Tripawds Community member teamrudy is recipient #86 of the Maggie Moo Fund for Tripawd Rehab After Amputation. Read on for details about the benefits of free canine rehab for three legged Red Heeler Rudy, and learn how you can get a free veterinary rehab evaluation for your dog or cat.
Free Canine Rehab for Red Heeler Tripawd Rudy
Rudy is a 9-years old Australian Cattle Dog, a three legged red heeler. We adopted him when he was 1 year old, and he had just had his back leg amputation surgery a month prior. We don’t know his story, except he was dropped off at a shelter with a mangled leg; the shelter was going to euthanize him, but they called around local rescues first. A cattle dog rescue took him on, paid for the surgery, and we adopted him. We’ve had him for 8 years and our lives have revolved around him ever since!
We moved from California to North Carolina in 2016 and around this time Rudy started to develop arthritis in his remaining hip. We cut back on high-impact exercises, like jumping, changed his diet, and started him on supplements. The vet prescribed Previcox, which he takes at the lowest dose possible. After a recent twist in the yard left him unable to bear weight in his remaining back leg, we decided it was time for him to see a therapist.
Our rehab therapist, Dr. Huth at Stoney Creek Pet Lodge and Rehab Center, has recommended hydrotherapy once a week and 5 daily exercises:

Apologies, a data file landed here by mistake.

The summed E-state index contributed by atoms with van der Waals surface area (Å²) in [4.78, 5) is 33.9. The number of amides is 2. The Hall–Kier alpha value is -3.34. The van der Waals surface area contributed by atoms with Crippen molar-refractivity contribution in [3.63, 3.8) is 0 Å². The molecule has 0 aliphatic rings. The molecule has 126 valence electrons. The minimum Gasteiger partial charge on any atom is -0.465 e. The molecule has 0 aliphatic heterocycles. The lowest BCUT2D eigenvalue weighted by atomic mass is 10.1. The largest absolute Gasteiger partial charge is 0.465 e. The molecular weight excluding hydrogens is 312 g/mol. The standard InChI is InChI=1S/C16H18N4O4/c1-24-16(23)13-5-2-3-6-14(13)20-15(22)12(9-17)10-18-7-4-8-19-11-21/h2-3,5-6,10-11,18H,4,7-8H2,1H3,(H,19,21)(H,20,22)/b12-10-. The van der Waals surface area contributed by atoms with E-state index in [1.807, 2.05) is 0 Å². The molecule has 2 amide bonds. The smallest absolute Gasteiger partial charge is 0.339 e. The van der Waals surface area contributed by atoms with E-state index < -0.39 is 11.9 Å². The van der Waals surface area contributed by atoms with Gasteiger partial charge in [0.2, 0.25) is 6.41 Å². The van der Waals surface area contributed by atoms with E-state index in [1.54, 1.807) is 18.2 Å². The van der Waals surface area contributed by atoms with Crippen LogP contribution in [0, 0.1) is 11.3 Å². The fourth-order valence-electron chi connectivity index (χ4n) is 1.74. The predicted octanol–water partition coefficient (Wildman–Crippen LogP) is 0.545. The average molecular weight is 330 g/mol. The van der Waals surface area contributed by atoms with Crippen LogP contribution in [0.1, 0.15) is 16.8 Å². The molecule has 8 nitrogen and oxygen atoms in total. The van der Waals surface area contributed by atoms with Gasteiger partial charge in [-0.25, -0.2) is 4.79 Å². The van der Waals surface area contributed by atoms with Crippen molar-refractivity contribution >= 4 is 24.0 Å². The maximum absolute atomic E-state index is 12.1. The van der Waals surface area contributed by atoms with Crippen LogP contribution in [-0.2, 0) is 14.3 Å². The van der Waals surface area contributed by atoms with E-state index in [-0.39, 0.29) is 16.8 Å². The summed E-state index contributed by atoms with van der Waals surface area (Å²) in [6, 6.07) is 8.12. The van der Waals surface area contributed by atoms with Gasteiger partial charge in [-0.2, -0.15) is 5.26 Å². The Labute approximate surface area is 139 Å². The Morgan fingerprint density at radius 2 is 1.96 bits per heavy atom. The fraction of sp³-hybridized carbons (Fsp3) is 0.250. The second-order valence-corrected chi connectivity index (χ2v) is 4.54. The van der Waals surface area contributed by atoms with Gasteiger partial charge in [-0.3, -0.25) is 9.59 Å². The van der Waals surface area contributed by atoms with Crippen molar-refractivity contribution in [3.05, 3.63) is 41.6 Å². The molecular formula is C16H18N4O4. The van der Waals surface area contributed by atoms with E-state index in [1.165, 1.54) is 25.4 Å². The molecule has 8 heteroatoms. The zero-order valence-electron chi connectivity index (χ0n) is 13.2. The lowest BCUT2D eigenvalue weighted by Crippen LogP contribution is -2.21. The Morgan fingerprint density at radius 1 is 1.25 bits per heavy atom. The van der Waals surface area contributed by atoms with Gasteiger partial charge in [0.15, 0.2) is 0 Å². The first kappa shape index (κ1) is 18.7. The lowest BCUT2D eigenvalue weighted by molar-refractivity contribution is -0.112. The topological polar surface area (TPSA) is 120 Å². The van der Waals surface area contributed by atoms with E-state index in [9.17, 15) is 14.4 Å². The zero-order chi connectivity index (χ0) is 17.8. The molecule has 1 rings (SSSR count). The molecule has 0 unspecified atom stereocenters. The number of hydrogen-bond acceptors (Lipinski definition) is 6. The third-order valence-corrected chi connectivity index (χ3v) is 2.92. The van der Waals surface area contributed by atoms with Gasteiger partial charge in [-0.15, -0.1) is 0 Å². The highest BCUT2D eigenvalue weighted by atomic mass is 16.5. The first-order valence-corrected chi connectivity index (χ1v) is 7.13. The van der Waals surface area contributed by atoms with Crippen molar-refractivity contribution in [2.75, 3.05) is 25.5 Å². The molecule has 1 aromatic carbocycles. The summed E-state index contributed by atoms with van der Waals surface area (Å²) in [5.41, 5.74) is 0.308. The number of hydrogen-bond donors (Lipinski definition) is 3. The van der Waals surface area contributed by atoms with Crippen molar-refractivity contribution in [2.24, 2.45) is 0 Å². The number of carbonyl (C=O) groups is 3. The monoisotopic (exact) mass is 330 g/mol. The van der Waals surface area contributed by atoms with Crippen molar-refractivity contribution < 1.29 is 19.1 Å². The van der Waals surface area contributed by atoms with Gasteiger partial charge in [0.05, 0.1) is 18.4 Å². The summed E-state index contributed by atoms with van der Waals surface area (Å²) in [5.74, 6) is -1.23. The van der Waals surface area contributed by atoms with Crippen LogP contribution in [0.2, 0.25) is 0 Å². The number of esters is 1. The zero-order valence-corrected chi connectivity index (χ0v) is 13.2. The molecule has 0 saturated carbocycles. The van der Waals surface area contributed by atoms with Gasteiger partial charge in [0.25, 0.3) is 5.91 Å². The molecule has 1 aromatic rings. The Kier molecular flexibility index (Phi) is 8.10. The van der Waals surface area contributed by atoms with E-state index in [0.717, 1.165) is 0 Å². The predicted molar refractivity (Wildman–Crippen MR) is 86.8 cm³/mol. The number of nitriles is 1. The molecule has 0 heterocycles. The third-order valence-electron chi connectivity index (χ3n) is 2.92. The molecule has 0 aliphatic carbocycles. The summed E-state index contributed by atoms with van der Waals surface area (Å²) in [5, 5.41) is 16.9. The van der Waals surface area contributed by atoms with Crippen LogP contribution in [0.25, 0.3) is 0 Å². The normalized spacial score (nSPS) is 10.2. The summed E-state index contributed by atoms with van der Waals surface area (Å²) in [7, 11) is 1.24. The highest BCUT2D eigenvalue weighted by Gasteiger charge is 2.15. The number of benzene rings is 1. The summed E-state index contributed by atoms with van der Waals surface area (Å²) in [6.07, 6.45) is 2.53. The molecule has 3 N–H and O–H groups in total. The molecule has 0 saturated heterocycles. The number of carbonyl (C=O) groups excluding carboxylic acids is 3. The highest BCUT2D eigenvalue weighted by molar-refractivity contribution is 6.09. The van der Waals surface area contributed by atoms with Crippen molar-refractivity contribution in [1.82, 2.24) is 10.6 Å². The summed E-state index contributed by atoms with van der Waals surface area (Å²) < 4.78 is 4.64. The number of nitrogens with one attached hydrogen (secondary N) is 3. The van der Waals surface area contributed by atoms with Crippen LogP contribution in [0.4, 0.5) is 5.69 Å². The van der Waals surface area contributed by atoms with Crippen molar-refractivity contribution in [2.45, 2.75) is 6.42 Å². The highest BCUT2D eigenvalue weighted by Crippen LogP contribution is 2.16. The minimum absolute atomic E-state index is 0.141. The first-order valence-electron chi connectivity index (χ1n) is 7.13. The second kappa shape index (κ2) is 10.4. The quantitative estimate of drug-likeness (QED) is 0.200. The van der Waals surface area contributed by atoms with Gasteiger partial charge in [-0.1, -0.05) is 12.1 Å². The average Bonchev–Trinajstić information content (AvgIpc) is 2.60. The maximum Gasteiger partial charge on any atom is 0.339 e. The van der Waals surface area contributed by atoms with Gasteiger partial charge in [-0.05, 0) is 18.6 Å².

- walk backwards,
- walk sideways,
- loving on the couch (he puts his front legs on the couch or a block so he has to stretch his back leg back behind him),
- and jumping sticks (where he steps/jumps over sticks set on the ground at odd angles).
All of these are designed to get his back leg moving in various directions to build range of motion and avoid repetitive strain from walking only. (He walks about 2 1/2 miles a day split over 2 walks.) These exercises help strengthen his back leg at the hip joint but also his front legs at the shoulders, which bear most of his weight. In addition to the exercises, he is getting Adequan shots twice a week and cold laser therapy once a week.
One thing I’ve learned is to be hopeful. We initially took Rudy to our regular vet with his recent lameness and we left feeling a bit hopeless, as the vet led us to believe that there was little else we could try. However, our rehab vet believes for a three legged Red Heeler, Rudy has a good chance of success with these exercises, and we now feel we’re doing everything we can for him.
~ Julia, Matt, and Rudy (teamrudy)